[erlang-questions] How to do this in Erlang -- any suggestions ?

Banibrata Dutta <>
Mon Jun 13 15:24:30 CEST 2011


On Sun, Jun 12, 2011 at 10:16 PM, Darach Ennis <> wrote:

>
> An excellent book introducing event processing is Opher Etzion's Event
> Processing in action:
>
> http://www.manning.com/etzion/
>

Read reviews and some sample pages on google-books, looks very interesting.


> The Event Processing Technical Society also has a wealth of resources & use
> cases online:
>
> http://www.ep-ts.com/
>

Okay, will go through. One of my doubts still is, whether I really need a
CEP framework (based on little I've read on CEP so far -- mostly on Esper
site). Given your extensive background in this domain, and my requirements
(happy to answer more questions if needed), do you believe CEP is the way to
go ? Or, can I hope to achieve with a pure FSM based approach ?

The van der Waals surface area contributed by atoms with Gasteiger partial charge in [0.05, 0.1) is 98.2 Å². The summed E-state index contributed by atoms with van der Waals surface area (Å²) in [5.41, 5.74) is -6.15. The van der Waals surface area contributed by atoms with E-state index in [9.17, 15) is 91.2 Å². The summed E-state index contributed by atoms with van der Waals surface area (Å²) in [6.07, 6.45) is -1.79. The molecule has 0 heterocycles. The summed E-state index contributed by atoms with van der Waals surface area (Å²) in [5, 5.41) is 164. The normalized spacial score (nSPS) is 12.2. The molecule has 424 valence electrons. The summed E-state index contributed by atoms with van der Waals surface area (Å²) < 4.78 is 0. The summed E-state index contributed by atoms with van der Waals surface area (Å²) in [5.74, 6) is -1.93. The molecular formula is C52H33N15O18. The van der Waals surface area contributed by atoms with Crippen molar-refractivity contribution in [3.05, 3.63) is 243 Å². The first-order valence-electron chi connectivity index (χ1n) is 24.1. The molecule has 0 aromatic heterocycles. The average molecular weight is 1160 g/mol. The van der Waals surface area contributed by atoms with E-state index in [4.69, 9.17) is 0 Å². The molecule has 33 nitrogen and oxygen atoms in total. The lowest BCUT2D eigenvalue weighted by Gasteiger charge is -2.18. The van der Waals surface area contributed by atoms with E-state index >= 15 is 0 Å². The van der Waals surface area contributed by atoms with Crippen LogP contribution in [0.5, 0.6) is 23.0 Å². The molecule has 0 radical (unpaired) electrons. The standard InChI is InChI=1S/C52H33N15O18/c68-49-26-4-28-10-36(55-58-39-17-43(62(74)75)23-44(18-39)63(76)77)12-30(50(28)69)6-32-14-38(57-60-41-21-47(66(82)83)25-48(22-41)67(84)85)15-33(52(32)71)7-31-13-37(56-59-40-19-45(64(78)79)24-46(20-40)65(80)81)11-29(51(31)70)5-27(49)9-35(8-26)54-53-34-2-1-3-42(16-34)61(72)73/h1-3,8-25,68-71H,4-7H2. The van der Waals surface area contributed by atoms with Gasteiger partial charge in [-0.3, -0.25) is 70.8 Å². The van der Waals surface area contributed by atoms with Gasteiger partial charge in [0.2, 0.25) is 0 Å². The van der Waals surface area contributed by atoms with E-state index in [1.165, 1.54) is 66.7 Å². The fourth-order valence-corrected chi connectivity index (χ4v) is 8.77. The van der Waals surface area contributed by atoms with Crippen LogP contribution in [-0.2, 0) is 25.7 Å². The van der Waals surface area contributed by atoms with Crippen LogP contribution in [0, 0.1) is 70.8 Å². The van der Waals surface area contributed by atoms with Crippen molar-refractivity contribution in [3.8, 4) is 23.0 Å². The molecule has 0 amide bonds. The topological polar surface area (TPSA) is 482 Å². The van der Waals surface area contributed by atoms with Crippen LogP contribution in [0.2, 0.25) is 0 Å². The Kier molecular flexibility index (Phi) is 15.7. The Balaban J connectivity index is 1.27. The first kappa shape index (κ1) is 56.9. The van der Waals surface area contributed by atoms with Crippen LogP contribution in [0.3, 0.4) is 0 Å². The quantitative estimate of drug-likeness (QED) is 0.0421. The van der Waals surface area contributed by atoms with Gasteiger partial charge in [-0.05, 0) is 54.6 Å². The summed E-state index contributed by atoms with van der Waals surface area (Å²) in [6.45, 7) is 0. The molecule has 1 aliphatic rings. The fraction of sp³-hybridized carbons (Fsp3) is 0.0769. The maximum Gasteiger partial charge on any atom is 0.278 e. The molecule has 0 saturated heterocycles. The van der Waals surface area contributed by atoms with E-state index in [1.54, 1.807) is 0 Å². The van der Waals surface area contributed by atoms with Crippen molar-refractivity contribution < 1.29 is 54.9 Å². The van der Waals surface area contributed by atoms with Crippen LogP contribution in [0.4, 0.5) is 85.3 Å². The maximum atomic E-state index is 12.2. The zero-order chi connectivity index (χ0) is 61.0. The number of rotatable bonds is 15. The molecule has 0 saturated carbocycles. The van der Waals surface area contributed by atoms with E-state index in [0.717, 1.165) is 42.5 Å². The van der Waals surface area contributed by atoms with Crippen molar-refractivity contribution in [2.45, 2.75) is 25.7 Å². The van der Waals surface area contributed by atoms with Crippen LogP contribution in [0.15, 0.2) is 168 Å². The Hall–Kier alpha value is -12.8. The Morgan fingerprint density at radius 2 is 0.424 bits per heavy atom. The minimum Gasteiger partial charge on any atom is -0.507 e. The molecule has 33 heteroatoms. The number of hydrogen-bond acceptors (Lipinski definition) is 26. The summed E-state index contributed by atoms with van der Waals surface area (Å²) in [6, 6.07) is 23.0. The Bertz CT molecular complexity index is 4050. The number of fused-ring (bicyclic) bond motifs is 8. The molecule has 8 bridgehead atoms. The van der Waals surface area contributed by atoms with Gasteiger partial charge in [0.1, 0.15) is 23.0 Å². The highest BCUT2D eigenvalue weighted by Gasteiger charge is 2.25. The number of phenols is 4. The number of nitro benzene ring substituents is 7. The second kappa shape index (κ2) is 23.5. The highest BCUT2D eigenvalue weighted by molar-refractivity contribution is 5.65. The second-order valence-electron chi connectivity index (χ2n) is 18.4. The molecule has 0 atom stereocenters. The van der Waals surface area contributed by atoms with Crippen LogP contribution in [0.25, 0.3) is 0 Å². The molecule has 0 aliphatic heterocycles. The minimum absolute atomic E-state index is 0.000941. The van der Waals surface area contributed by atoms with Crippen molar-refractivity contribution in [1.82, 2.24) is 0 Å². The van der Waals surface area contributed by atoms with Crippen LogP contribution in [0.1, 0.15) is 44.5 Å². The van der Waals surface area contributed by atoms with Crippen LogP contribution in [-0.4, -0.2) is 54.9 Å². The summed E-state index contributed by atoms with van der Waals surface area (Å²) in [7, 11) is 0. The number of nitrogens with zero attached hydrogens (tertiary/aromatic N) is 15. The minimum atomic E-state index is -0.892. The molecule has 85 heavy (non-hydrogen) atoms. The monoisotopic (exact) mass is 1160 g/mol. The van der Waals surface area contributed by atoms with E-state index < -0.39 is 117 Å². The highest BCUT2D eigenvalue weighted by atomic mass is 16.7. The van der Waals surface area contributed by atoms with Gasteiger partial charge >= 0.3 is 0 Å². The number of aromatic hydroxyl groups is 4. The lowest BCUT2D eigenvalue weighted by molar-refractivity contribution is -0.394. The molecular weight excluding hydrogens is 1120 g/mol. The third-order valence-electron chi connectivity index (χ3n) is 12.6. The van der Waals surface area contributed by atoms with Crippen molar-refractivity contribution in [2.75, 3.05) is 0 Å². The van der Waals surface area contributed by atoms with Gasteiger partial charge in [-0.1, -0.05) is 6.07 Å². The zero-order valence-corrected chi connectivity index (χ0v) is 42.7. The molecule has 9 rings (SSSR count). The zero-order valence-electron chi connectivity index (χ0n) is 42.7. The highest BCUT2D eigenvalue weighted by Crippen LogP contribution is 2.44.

> Generally speaking you will want to separate the mechanics of windowing and
> correlation/combination from their utilisation
>

I think I understand this part...


> so that you can compose synthetic events derived from external or
> 'ordinary' events easily and reuse windowed or other functions processed in
> the
>
context of a window or other correlation/combination.
>

...though not too sure about this. My external / raw events could be SNMP
traps, lines from log-file or even be OA&M activity. I intend to convert
them to a homogeneous form, which at-least identifies the event-type, some
kind of hierarchical position (if possible), and other data.

A good example of windowing in Erlang projects is slide.erl/spiraltime.erl
> in riak core:
>
> https://github.com/basho/riak_core/blob/master/src/slide.erl
>
> https://github.com/basho/riak_core/blob/master/src/spiraltime.erl
>
> Event processing engines such as the open source Esper engine or commercial
> StreamBase (disclaimer: I work there) provide documentation online that
> could also be good references.
>

Thanks for all the tips. I am sure I'd be spending sometime going through
some of that. I've gone thru the introduction to Esper -- definitely like